On September 9, 2015, Ayatollah Ali Khamenei, Supreme Leader of Iran, prophesied that the State of Israel would “cease to exist within the next twenty-five years.”
Two years after this declaration, as part of its annual Al-Quds Day festivities, the Iranian government set up an “doomsday clock” in the place of Palestine in Tehran, counting the days until 2040, when the Jewish state would apparently be destroyed.
Last week, a power failure caused the clock to lose power, rendering it empty and presumably delaying the inevitable fate of Israel.
“Maybe instead of developing nuclear weapons, they should focus on developing renewable energy,” Israel Ambassador to the UN Danny Danon said. judiciously advised.
Iran has faced persistent blackouts throughout the summer of 2021. A severe drought in the country has resulted in a shortage of hydropower. The Islamic Republic’s aging power grid has been difficult to maintain without international investment, which US and European sanctions have so far prevented. Iran’s population growth has meant that the existing network is no longer able to meet the needs of its entire population. Perhaps more importantly, a severe heat wave led to increased use of air conditioning (A / C) and other energy-intensive cooling methods.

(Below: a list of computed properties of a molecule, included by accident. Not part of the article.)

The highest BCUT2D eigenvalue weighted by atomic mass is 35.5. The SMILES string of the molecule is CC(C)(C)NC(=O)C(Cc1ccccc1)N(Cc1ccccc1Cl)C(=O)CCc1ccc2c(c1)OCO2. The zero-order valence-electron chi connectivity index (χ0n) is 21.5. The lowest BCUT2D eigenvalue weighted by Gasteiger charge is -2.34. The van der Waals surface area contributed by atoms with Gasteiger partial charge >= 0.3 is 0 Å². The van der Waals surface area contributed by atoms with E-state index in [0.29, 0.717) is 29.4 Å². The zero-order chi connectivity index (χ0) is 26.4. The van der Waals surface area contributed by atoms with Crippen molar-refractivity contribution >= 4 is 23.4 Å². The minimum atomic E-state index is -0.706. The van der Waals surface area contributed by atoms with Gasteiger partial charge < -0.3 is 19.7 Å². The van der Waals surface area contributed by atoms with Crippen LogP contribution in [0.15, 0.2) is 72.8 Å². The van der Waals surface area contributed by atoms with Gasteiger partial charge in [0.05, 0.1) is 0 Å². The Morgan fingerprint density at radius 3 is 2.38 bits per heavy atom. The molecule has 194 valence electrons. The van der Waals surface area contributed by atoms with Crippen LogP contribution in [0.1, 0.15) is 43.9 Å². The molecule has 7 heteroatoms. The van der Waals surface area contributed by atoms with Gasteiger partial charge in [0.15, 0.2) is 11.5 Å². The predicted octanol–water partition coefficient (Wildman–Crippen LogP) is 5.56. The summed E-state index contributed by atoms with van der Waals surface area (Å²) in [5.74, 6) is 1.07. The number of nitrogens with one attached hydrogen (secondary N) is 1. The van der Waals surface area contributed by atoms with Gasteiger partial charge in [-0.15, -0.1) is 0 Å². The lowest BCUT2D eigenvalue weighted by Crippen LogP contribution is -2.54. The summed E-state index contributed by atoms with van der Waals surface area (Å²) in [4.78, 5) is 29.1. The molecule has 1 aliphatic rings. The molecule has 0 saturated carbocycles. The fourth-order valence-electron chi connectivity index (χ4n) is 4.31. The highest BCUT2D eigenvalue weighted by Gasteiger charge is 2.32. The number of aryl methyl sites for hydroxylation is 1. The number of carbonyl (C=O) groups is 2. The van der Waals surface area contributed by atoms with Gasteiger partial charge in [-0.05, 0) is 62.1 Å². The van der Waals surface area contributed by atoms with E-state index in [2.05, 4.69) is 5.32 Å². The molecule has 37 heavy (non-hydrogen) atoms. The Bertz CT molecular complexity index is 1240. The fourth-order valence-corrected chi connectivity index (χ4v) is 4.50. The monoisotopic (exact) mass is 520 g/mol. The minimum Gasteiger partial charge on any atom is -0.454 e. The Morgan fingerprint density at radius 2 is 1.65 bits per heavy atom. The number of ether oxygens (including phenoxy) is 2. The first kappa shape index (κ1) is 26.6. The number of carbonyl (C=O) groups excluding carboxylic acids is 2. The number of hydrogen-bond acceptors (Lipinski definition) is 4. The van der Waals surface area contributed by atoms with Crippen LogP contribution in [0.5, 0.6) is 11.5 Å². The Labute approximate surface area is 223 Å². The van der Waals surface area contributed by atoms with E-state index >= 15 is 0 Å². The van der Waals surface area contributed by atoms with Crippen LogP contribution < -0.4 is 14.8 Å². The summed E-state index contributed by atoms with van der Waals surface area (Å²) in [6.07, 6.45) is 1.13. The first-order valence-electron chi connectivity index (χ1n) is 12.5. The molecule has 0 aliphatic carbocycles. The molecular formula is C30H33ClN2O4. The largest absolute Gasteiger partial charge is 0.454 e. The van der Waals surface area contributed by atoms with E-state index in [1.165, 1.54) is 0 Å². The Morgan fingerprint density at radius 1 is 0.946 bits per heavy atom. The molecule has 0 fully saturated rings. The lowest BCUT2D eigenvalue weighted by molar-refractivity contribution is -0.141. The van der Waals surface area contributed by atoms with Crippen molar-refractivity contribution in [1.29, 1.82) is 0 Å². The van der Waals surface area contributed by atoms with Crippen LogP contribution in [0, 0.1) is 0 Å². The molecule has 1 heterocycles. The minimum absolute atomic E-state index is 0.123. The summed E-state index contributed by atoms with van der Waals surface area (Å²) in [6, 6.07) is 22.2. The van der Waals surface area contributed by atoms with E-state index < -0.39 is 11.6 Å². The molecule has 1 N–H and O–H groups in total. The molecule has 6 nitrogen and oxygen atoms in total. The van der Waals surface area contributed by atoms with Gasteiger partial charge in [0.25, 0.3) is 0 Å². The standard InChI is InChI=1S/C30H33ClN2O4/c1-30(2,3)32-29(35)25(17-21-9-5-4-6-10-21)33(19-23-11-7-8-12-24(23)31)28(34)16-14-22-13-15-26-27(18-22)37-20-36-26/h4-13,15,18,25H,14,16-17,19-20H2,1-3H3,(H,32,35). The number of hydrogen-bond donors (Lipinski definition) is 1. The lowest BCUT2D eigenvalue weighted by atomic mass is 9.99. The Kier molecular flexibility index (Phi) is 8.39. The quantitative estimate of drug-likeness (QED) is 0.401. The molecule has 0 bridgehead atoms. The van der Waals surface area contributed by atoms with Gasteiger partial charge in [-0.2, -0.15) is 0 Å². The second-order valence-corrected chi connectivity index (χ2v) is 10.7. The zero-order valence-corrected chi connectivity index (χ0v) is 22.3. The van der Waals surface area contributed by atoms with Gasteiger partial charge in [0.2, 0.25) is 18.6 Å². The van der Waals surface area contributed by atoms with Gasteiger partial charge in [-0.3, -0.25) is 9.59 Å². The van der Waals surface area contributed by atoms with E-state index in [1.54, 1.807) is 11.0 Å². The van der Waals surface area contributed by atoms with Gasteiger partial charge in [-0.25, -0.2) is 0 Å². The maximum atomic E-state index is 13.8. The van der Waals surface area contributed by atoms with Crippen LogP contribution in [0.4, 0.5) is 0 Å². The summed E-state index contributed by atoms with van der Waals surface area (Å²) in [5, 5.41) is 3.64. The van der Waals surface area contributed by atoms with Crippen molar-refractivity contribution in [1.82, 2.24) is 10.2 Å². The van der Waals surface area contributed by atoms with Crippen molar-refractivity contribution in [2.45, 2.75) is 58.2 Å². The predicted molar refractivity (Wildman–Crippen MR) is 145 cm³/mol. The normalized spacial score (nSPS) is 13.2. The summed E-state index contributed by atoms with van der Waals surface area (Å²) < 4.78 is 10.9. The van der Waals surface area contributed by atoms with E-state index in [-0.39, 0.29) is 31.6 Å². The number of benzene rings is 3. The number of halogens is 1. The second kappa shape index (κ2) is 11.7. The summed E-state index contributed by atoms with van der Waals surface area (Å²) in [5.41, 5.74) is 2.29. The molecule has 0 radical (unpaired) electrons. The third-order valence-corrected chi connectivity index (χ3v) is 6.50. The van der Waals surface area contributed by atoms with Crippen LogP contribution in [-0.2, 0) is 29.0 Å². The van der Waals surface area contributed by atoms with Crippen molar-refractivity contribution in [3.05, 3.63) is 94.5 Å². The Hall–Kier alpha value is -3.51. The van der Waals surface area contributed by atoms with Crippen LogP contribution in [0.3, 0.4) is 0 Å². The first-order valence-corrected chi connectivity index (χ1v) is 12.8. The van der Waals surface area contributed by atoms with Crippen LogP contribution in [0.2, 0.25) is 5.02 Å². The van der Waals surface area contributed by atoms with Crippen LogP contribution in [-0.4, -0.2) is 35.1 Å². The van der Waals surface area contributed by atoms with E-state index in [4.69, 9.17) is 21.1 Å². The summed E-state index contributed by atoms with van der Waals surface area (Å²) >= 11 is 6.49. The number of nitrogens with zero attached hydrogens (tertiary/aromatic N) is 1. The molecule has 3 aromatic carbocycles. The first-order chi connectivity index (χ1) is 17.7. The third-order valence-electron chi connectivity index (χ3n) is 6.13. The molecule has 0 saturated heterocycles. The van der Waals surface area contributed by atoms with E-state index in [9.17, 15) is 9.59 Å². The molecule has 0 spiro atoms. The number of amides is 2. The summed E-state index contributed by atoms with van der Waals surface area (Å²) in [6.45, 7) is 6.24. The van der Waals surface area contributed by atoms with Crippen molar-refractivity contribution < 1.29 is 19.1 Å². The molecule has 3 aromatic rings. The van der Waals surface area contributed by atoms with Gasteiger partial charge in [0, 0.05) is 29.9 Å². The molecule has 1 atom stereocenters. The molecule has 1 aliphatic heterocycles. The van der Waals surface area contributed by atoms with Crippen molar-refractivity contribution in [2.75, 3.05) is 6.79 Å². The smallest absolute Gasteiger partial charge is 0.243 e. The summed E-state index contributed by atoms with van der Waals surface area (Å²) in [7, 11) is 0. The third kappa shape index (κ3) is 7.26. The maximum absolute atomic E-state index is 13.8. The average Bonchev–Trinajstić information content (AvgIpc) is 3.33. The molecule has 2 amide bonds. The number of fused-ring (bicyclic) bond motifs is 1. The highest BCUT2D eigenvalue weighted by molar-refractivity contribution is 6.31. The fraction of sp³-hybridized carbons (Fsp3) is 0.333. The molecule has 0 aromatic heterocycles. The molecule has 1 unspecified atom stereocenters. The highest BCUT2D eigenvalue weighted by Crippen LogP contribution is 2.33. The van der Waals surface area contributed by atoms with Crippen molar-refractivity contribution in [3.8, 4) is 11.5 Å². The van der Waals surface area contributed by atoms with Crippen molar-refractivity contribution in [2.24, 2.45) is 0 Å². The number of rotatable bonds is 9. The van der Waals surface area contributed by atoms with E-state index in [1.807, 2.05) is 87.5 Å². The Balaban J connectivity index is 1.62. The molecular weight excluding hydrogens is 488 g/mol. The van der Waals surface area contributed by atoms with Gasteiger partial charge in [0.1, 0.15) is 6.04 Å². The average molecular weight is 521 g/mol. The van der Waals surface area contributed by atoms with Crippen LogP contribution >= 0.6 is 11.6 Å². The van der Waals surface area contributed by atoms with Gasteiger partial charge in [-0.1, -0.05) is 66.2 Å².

Iran’s only commercial nuclear reactor, located in the southern town of Bandar Bushehr, briefly shut down last month following a generator malfunction, although it has since resumed operations.
Because it produces most of its low-cost electricity from domestic oil and gas production, Iran has one of the lowest electricity prices in the world. In previous years, the country has used its comparative advantage in this area to mine Bitcoin, helping the regime avoid international sanctions. However, the government banned the practice in early 2021 to save energy.
The blackouts affected all sectors in Iran, with traffic lights, telecommunications, utilities such as water pumps and businesses all affected. In response to excessive demand, the Iranian government instituted a system of progressive blackouts, prompting street protests and a public apology from incumbent Iranian President Hassan Rouhani.
President-elect Ebrahim Raisi, who is expected to take office in early August, stressed the importance of diversifying Iran’s energy sources and modernize its electricity network. However, it is not clear whether the ambitious goals set out in Raisi’s economic plan are realistically achievable during his next term.
Trevor Filseth is a current affairs and foreign affairs writer for The national interest.